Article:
D.J. GREGORY: I've been really excited to know that I've been able to get -- form a lot of friendships with the players, which been a pretty neat experience, as well.

ARMSDEN (on camera): Come one, you're getting behind the scenes with the players. at are they really like?

D.J. GREGORY: They're a lot of fun, you know. They like to joke round and just kind of easygoing, regular people.

D GREGORY: Every single player has been just wonderful with him, to the point that we go to oth tournaments and they even tell me, if not there, and I've been to about a half -- little over of them, they said, don't worry, we'll take him out to dinner, we'll take care of him on the road? HEATH SLOCUM, PRO GOLFER: And what a joy he was. I mean, just uplifting. I mean, how he goes out there, and he just keeps every course, every mile. We had probably five or six rain delays over the week, and he was a trooper, stuck them all out.

ARMSDEN: Gregory chronicles his travels on a blog on the PGA tour's Web site. He's walked 601 miles and he even tracks the number of times he falls down. Heading into the open championship, here at Royal Burkdale, it's 20 and counting.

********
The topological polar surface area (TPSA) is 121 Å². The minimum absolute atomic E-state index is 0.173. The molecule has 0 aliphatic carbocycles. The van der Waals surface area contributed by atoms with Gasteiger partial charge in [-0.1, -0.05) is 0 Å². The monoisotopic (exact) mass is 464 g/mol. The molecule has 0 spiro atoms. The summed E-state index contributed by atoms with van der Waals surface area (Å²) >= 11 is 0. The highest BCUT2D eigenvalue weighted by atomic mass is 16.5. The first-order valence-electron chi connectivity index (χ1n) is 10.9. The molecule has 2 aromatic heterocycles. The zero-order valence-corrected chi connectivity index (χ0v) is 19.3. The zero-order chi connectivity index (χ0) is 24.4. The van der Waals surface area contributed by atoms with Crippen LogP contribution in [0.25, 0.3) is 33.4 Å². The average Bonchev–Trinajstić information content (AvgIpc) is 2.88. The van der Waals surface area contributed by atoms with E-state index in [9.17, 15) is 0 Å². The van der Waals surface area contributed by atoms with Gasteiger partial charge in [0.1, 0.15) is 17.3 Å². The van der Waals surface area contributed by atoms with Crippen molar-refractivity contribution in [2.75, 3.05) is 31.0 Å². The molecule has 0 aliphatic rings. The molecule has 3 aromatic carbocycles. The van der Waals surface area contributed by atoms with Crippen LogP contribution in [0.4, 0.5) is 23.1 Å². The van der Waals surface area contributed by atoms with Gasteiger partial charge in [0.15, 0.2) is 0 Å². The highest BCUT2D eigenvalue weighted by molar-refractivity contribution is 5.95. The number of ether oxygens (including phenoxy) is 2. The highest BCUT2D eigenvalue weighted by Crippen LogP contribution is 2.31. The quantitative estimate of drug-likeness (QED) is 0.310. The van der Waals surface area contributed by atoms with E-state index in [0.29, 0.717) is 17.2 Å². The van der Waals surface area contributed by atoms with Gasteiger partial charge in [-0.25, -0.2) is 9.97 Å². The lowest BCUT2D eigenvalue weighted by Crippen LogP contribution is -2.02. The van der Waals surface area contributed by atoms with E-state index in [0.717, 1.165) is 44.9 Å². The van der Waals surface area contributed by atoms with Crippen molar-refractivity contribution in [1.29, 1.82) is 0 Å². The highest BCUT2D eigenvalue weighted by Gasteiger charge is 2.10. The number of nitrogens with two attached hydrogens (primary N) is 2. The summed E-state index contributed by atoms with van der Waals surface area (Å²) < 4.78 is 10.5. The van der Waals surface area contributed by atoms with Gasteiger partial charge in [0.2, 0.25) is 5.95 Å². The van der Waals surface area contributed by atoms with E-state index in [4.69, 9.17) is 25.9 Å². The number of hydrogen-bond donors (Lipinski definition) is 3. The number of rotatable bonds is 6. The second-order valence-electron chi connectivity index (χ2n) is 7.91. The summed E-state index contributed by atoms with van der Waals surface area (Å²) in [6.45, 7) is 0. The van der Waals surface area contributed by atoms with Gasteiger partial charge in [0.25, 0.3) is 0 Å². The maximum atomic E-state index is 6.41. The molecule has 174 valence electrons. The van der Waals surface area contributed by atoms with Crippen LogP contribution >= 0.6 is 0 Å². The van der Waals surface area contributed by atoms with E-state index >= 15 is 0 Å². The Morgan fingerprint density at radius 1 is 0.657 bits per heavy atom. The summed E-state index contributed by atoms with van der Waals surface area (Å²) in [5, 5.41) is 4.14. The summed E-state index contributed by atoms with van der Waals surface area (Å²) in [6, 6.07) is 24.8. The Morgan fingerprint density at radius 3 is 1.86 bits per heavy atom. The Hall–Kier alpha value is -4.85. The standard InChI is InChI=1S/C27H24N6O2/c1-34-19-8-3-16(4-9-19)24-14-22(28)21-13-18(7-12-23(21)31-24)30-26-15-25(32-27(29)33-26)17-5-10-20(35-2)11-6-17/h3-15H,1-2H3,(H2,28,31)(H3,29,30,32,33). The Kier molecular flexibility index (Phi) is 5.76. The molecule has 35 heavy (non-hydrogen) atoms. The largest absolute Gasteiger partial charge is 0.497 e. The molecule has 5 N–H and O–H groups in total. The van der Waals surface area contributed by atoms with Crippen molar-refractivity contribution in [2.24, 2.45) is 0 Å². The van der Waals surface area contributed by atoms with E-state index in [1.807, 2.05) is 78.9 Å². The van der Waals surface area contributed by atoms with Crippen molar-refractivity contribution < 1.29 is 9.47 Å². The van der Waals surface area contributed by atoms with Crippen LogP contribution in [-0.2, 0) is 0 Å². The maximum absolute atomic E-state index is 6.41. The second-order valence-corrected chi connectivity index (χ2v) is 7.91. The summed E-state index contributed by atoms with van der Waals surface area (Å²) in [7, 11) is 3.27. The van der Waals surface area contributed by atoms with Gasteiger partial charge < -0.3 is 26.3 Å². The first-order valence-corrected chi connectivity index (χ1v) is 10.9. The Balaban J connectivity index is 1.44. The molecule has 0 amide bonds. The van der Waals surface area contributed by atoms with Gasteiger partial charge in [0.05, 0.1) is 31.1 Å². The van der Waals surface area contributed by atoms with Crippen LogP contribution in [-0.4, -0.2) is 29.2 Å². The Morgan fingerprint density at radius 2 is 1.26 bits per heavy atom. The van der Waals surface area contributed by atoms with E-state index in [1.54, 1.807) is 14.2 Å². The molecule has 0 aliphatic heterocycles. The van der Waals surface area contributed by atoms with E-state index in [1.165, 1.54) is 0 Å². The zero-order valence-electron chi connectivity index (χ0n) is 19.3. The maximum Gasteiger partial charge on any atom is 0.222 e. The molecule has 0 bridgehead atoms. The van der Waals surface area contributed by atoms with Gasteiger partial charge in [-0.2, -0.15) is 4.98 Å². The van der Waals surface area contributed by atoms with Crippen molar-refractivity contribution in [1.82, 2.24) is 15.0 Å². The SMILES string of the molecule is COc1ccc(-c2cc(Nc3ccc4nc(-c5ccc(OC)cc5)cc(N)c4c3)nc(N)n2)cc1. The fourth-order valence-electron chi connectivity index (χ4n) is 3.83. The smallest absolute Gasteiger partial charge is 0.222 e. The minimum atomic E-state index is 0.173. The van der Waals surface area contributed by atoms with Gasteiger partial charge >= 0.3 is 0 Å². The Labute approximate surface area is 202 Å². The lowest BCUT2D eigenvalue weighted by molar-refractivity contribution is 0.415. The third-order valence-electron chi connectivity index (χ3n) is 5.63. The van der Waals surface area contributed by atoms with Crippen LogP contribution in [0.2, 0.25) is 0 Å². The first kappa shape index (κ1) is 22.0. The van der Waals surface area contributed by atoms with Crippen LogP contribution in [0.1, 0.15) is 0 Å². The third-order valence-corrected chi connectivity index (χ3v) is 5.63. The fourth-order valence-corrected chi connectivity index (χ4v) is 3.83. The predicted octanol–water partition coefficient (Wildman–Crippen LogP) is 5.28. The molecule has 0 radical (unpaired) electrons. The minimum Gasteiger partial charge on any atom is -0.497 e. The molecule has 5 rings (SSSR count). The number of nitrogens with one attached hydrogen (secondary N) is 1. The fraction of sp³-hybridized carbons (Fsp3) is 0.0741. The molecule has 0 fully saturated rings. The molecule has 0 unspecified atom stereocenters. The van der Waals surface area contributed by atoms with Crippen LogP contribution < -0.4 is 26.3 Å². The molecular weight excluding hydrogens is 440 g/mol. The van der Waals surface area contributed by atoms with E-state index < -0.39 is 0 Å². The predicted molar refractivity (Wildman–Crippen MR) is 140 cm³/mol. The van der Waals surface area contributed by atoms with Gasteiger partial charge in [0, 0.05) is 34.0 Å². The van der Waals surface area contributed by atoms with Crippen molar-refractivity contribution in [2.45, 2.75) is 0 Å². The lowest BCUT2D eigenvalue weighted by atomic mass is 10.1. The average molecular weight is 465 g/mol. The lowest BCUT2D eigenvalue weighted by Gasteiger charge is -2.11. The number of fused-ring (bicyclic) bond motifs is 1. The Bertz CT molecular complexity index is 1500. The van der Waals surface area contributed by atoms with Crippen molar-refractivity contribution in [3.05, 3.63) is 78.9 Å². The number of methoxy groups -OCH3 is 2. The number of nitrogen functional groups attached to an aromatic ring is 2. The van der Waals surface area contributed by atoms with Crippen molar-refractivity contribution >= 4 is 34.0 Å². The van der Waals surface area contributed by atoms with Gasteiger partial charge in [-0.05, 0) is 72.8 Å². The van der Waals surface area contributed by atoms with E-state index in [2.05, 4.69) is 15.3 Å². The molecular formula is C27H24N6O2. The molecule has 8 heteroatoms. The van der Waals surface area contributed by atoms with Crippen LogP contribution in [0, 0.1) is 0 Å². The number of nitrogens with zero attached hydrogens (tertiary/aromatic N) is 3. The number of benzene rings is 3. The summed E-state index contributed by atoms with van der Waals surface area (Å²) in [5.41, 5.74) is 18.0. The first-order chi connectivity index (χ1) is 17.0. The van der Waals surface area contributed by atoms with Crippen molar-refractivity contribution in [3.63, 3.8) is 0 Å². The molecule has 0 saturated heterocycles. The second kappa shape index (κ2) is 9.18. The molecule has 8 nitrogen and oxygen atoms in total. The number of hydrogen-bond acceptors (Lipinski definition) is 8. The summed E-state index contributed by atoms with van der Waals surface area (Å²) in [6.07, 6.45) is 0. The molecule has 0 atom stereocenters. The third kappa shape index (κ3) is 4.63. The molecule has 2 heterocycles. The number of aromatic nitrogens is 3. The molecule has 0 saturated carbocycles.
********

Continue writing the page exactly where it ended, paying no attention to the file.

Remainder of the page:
D.J. GREGORY: That's just par of my personality, my sense of humor. I get many e-mails from people that have read my blog saying I'm an inspiration, they like what I'm doing, keep up the good work, and they also like the different sides of the players that I'm able to give. I didn't realize it would blossom to what it has and I really appreciate that and I appreciate the support and encouragement from everybody and, you know, I'm lucky to be where I am.

ARMSDEN (voice over): The players who know D.J. would say they're the lucky ones. Justin Armsden, CNN, Southport, England.


KEILAR: That is such a great story.

HOLMES: That's a great story.

KEILAR: Whenever I've gone to a golf tournament I generally take about four or five holes and that's all I do, because it's a really long way to go.

HOLMES: And he's walking them all. That is one -- a great attitude, it's a wonderful story there from our Justin, we appreciate seeing that.

Don't know if you'll appreciate seeing this. We've been watching this, this morning, it's one of hee most popular videos on the Web, right ow. Not exactly rocket science, but this guy, certainly not a rocket scientist, thought it'd be cool to do just that -- take a bike, a mini bike, if you will, on a loop-de-loop.

KEILAR: Now, as you can see, it took several bad falls before finally making the complete 360 and at the end, he sort of keeled over. Take a look, probably from the shock of surviving something so stupid.

HOLMES: And he did hit his head several times, might have had something to do with it, as well.

We will turn to now to more serious topics including the rising oil prices, keep draining that wallet of yours.

KEILAR: Yeah, you're feeling it. You probably want some action. So, do you think Congress will step in?